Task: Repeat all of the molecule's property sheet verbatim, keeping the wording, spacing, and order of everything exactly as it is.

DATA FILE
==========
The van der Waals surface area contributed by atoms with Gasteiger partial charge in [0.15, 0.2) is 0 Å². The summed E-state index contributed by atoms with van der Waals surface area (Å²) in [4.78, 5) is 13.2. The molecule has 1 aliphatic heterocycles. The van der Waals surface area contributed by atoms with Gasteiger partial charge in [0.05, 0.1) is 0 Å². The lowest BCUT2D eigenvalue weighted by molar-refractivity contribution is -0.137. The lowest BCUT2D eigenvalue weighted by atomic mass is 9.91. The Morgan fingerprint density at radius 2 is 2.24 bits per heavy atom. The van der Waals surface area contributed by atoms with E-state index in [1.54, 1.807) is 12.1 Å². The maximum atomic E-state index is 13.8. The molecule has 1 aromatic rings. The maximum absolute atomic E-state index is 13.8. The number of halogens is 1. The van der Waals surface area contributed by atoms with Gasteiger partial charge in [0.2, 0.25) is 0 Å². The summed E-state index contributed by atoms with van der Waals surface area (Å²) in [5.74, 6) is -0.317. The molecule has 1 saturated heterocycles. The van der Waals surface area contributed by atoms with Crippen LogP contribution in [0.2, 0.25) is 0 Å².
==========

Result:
The van der Waals surface area contributed by atoms with Gasteiger partial charge in [0.15, 0.2) is 0 Å². The summed E-state index contributed by atoms with van der Waals surface area (Å²) in [4.78, 5) is 13.2. The molecule has 1 aliphatic heterocycles. The van der Waals surface area contributed by atoms with Gasteiger partial charge in [0.05, 0.1) is 0 Å². The lowest BCUT2D eigenvalue weighted by molar-refractivity contribution is -0.137. The lowest BCUT2D eigenvalue weighted by atomic mass is 9.91. The Morgan fingerprint density at radius 2 is 2.24 bits per heavy atom. The van der Waals surface area contributed by atoms with E-state index in [1.54, 1.807) is 12.1 Å². The maximum atomic E-state index is 13.8. The molecule has 1 aromatic rings. The maximum absolute atomic E-state index is 13.8. The number of halogens is 1. The van der Waals surface area contributed by atoms with Gasteiger partial charge in [0.2, 0.25) is 0 Å². The summed E-state index contributed by atoms with van der Waals surface area (Å²) in [5.74, 6) is -0.317. The molecule has 1 saturated heterocycles. The van der Waals surface area contributed by atoms with Crippen LogP contribution in [0.2, 0.25) is 0 Å².